At the same age, Holiday, often called the world’s greatest jazz singer,  was appearing in a dive in North Philadelphia, strung out on drugs and all but abandoned by the public, a few months before she died in 1959. Only seven people reportedly attended the actual club performance that inspired playwright Lanie Robertson to write the play “Lady Day at Emerson’s Bar and Grill” almost three decades ago.

Just looking at the photographs of Holiday in the period of the play show the challenge that a clean liver and radiant beauty like McDonald would have in depicting her. McDonald meets that challenge successfully — but a question remains: Why?

billie holiday 25

Billie Holiday near the end of her life

Over 90 intermission-less minutes, McDonald sings 15 of Holiday’s songs in Holiday’s distinctive style. Although she had no formal training as a singer, and had a limited vocal range of little more than an octave, Holiday, the abandoned daughter of jazz guitarist Clarence Holiday, had an innovative ear that turned her voice into a jazz instrument. Influenced equally by the Louis Armstrong and Bessie Smith records she heard as a child, she in turn influenced generations of singers that came after her. For this role, McDonald has adjusted her very different singing voice to resemble Holiday’s to an impressive degree.

McDonald doesn’t stop there. She effectively alters her speaking voice, even her posture, while presenting the monologues about Holiday’s life story that are presented to the audience as if random, rambling patter in-between the songs.

In turn witty, coarse, playful, angry, or matter of fact – and BHlastalways in a haze and a daze brought on by alcohol and drugs — McDonald’s Holiday tells us as if in passing about her rape at age 10; her prostitution at 13; the abusiveness of her first husband, trombonist Jimmy “Sonny” Monroe, who turned her on to heroin and her subsequent life-long/life-ending addiction; her imprisonment on drug charges; her cruel banning from New York City nightclubs because her felony conviction prevented her from acquiring the required “cabaret card.”  Even her successes as an artist provoke sad stories. One of her longest is about the bigotry she encountered while touring as the first African-American singer in an otherwise all-white big band, Artie Shaw’s; she talks of a maitress d’ in the South refusing to allow her to use the restaurant’s rest room, and calling her Miss Day. “Listen, honey, you have me confused.  I’m not Doris Day.  I’m Billie Holiday.  Lots of folks has said she and me resembles each other….”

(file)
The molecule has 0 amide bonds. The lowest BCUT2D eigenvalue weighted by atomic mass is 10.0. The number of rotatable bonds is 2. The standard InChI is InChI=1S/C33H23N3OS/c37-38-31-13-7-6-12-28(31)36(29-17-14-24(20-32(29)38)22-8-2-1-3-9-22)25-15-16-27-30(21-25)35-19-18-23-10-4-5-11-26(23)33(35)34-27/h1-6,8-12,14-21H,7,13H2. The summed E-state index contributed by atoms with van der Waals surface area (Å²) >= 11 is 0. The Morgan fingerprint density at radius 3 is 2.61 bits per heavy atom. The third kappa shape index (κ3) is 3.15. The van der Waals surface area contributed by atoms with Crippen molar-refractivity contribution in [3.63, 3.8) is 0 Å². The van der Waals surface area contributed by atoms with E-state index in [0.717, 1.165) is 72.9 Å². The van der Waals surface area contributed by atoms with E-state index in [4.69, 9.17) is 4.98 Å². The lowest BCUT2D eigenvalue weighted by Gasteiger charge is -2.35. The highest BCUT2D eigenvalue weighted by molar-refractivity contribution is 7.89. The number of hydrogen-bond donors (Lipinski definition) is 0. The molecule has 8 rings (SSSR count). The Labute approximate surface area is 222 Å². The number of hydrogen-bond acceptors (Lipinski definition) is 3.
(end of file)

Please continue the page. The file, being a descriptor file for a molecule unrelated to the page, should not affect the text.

Not all of what we hear is reliable information. Billie Holiday stopped touring with Artie Shaw in 1938, and Doris Day wasn’t well-known until 1945. One can charitably chalk up some of the insignificant errors in “Lady Day at Emerson’s Bar and Grill” to the character Billie Holiday’s drug-addled memory, or to the real Holiday’s penchant for fabrication, as in her autobiography, Lady Sings the Blues, but this one rests squarely with the playwright.

BillieHolidayinherprime

Billie Holiday during her prime

Only the producers can answer why this play is being revived now, just a few months after Dee Dee Bridgewater’s portrayal of Holiday in Stephen Stahl’s similar play “Lady Day” Off-Broadway, and it would probably take a sociologist to explain why so many shows continue to be built around the sad ends of great talents, such as the nearly unwatchable performance of Tracie Bennett as Judy Garland in End of the Rainbow on Broadway just two years ago.

McDonald is more watchable, although she deteriorates before our eyes, because “Lady Day at Emerson’s Bar and Grill” is much more of a genuine cabaret concert. She is backed by a competent trio:  Shelton Becton at piano, Clayton Craddock on drums and George Farmer on bass. Only Becton has a speaking role, portraying Holiday’s music director and fiancé Jimmy Powers. James Noone’s set attempts, unsuccessfully, to turn the huge, 700-plus-seat Circle in the Square into an intimate club,  placing some two dozen small tables around the small stage. But little of this matters, when McDonald is singing. She shares with her subject the ability to translate feeling — even feelings of misery — into something glorious.